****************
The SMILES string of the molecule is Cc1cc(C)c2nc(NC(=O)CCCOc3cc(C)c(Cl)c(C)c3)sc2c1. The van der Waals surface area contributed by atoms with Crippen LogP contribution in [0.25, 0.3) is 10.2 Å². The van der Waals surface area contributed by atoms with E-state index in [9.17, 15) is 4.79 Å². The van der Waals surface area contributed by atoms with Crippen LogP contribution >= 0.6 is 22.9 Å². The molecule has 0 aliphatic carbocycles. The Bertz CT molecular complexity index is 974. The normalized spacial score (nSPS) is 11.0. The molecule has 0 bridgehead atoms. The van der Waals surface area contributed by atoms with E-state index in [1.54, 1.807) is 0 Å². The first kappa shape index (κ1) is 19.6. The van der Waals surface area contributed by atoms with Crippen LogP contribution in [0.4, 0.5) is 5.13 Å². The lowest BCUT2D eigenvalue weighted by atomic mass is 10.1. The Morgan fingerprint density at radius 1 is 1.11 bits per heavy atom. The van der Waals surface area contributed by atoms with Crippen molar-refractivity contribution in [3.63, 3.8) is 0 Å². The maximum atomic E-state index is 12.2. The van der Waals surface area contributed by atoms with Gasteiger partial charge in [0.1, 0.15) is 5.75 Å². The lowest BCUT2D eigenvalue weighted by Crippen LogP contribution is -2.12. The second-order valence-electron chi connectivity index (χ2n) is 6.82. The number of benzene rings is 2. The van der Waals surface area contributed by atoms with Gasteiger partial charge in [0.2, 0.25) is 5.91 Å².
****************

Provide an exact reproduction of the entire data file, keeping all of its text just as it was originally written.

The SMILES string of the molecule is Cc1cc(C)c2nc(NC(=O)CCCOc3cc(C)c(Cl)c(C)c3)sc2c1. The van der Waals surface area contributed by atoms with Crippen LogP contribution in [0.25, 0.3) is 10.2 Å². The van der Waals surface area contributed by atoms with E-state index in [9.17, 15) is 4.79 Å². The van der Waals surface area contributed by atoms with Crippen LogP contribution >= 0.6 is 22.9 Å². The molecule has 0 aliphatic carbocycles. The Bertz CT molecular complexity index is 974. The normalized spacial score (nSPS) is 11.0. The molecule has 0 bridgehead atoms. The van der Waals surface area contributed by atoms with E-state index in [1.54, 1.807) is 0 Å². The first kappa shape index (κ1) is 19.6. The van der Waals surface area contributed by atoms with Crippen LogP contribution in [0.4, 0.5) is 5.13 Å². The lowest BCUT2D eigenvalue weighted by atomic mass is 10.1. The Morgan fingerprint density at radius 1 is 1.11 bits per heavy atom. The van der Waals surface area contributed by atoms with Crippen molar-refractivity contribution in [3.63, 3.8) is 0 Å². The maximum atomic E-state index is 12.2. The van der Waals surface area contributed by atoms with Gasteiger partial charge in [0.1, 0.15) is 5.75 Å². The lowest BCUT2D eigenvalue weighted by Crippen LogP contribution is -2.12. The second-order valence-electron chi connectivity index (χ2n) is 6.82. The number of benzene rings is 2. The van der Waals surface area contributed by atoms with Gasteiger partial charge in [0.2, 0.25) is 5.91 Å².